The threat of radical Islam is not new, but what will we do?
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Late last month, the Manchester bombing left 22 dead and 59 injured. Over the weekend, another 7 were killed and 48 injured in London by a truck and knife attack.

It was yet another example of Muslim terrorists killing people. President Trump in his tweets over the last couple days has pushed against the London mayor's claim that there is “no reason to be alarmed” and the need for “extreme vetting” of those from seven high-risk countries.

Let’s be clear, the vast majority of Muslims live their lives in peace and are great neighbors. But that can’t take away from radical Muslims being overwhelmingly responsible for long-term violence that has been occurring around the world.

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Bombs, like the Manchester attack, are much more commonly used in terror attacks outside of the United States. Between 2014 and 2015 there were 1,761 terrorist bombings around the world that claimed the lives of at least 4 people.

 

Even though the motives aren’t known for 17 percent of the attacks, at least 80 percent are committed Muslims radicals.

From 2009 to July 2014, Russia saw 0.24 annual deaths per million from bombings with four or more fatalities.

Muslim extremists committed all of these attacks. That rate is 2.7 times higher than the death rate from mass public shootings in the United States.

In Belgium in 2016, an airport and subway bombing killed 31 people and wounded 180. The 2004 Madrid train bombing took the lives of 192 and injured about 2,000.

While the London-type attack with a vehicle where at least 4 people have been killed is still relatively rare around the world, since 2000, 80 percent of the 10 such attacks involved Islamic extremists.

Muslim radicals have also committed 40 of the worst 50 mass public shootings around the world from 1970 through May 2017 – following the traditional FBI definition of shootings in a public place, and not in connection to another crime such as robbery. Number 16 on that global list took place last June in Orlando.

That shooting, the worst in U.S. history, claimed 50 lives and 53 people were wounded also involved a Muslim who had his pledged allegiance to ISIS.

Mass shootings were excluded if they were part of a war over sovereignty or ones done by the government.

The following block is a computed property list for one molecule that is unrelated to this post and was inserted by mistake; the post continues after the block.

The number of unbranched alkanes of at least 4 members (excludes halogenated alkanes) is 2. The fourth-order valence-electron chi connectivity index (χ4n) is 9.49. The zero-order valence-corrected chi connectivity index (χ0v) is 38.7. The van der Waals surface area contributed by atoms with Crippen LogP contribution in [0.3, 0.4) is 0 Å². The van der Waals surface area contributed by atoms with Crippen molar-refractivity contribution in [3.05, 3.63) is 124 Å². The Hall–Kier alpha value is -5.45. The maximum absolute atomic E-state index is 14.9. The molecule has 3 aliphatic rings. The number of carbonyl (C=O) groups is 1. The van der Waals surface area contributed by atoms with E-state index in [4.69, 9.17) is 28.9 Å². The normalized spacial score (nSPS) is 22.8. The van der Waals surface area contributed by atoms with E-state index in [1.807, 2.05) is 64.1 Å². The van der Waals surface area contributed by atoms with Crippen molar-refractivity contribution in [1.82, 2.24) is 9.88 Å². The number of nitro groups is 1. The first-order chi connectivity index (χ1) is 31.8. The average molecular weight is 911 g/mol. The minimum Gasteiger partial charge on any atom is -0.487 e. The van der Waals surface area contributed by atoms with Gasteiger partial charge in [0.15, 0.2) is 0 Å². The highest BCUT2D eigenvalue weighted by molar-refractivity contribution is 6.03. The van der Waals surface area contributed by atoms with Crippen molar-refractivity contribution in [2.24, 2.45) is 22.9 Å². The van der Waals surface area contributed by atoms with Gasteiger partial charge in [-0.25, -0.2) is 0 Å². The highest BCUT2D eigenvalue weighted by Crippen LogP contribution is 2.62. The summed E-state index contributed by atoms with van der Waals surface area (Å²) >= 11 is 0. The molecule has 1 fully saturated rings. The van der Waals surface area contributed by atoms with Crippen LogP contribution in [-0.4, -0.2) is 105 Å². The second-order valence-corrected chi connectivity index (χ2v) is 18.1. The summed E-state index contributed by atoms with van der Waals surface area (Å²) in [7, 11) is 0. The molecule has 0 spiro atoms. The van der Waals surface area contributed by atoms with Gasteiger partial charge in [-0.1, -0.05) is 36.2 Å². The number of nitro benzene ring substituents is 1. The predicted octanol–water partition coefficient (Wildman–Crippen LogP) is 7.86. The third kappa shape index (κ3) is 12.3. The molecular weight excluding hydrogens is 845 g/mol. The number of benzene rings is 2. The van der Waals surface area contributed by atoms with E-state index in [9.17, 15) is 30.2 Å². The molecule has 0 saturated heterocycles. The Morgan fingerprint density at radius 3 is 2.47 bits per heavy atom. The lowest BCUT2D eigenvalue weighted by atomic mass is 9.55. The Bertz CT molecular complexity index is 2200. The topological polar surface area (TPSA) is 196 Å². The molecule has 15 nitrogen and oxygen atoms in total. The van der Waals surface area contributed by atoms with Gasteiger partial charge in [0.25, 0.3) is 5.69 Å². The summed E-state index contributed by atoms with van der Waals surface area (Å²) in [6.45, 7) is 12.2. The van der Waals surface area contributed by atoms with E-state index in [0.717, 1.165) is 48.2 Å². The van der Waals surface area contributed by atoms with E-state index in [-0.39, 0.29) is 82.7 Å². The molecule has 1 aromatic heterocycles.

If one were to include these cases, the list would include many more attacks in such places as Israel, the Philippines, Russia, and the U.K. And the vast majority of those would have also involved Muslims.

In the case of Russia, I excluded five shootings that were part of the Russian-Chechen conflict. The most deadly was the Beslan School siege of September 1, 2004, which left 385 dead and another 783 wounded. Muslims also carried it out.

Many people mistakenly believe that the United States is somehow unique in mass public shootings, but in fact the rest of the world is much more dangerous: 24 of the worst 25, and 45 of the worst 50, occurred abroad.

The two worst attacks involved over 200 and 300 people killed in Nigeria during 2014. The third worst killed 148 people in Pakistan also in 2014.

Besides the Orlando attack, in the US there have also been the massacres by Muslims in San Bernardino, Ft Hood in 2009, Orlando, and Chattanooga, Tennessee.

Yet, despite Army Major Nidal Hasan yelling “Allahu Akbar” during the first Ft Hood attack and even President Obama finally referring to the massacre as a terrorist attack, some news organizations, such as the Washington Post, still refuse to count that attack as related to Muslim extremism and claim that US “mass shootings generally have nothing to do with radical Islam.”

Still other attacks have been narrowly averted. Last year, a young ISIS sympathizer planned a shooting at one of the largest churches in Detroit. An FBI wire recorded him explaining why he had targeted the church: “It’s easy, and a lot of people go there.

Plus people are not allowed to carry guns in church. Plus it would make the news.” Fortunately, that ended up being only a would-be killer. There is also the Fort Dix plot in New Jersey by six Muslims that was only just prevented.

It is this concern over letting the violence in the rest of the world into the US that is behind Trump’s request to the Supreme Court to let him to temporarily delay letting people in the US from seven high-risk countries where it is difficult to properly screen people.

Despite the violence that we have seen in the US, compared to the world at large, the United States is a safe haven. Americans may not really understand the true scope of the problem. 

The fears people have of Muslim terrorists aren’t irrational fears. There is a unique problem there, and it isn’t new.

Lott is the president of the Crime Prevention Research Center and the author most recently of “The War on Guns.”


The views expressed by contributors are their own and are not the views of The Hill.